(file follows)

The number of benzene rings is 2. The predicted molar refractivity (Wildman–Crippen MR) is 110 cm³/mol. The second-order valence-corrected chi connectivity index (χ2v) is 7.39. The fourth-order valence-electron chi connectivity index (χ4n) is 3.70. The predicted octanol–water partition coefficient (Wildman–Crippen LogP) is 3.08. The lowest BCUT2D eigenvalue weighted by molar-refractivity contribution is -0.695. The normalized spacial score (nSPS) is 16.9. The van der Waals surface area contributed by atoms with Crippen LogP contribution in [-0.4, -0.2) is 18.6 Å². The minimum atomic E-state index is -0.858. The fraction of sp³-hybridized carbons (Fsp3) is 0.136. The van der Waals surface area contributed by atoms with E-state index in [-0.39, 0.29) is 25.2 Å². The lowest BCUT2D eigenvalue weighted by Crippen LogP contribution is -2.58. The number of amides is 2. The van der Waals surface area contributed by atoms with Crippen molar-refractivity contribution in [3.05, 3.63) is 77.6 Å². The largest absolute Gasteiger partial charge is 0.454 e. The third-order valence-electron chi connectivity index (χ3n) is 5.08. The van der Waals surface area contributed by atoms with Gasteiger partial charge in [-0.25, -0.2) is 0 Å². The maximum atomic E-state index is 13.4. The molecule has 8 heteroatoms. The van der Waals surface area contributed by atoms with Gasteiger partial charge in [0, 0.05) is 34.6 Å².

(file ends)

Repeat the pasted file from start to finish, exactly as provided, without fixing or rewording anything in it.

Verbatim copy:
The number of benzene rings is 2. The predicted molar refractivity (Wildman–Crippen MR) is 110 cm³/mol. The second-order valence-corrected chi connectivity index (χ2v) is 7.39. The fourth-order valence-electron chi connectivity index (χ4n) is 3.70. The predicted octanol–water partition coefficient (Wildman–Crippen LogP) is 3.08. The lowest BCUT2D eigenvalue weighted by molar-refractivity contribution is -0.695. The normalized spacial score (nSPS) is 16.9. The van der Waals surface area contributed by atoms with Crippen LogP contribution in [-0.4, -0.2) is 18.6 Å². The minimum atomic E-state index is -0.858. The fraction of sp³-hybridized carbons (Fsp3) is 0.136. The van der Waals surface area contributed by atoms with E-state index in [-0.39, 0.29) is 25.2 Å². The lowest BCUT2D eigenvalue weighted by Crippen LogP contribution is -2.58. The number of amides is 2. The van der Waals surface area contributed by atoms with Crippen molar-refractivity contribution in [3.05, 3.63) is 77.6 Å². The largest absolute Gasteiger partial charge is 0.454 e. The third-order valence-electron chi connectivity index (χ3n) is 5.08. The van der Waals surface area contributed by atoms with Gasteiger partial charge in [-0.25, -0.2) is 0 Å². The maximum atomic E-state index is 13.4. The molecule has 8 heteroatoms. The van der Waals surface area contributed by atoms with Gasteiger partial charge in [0, 0.05) is 34.6 Å².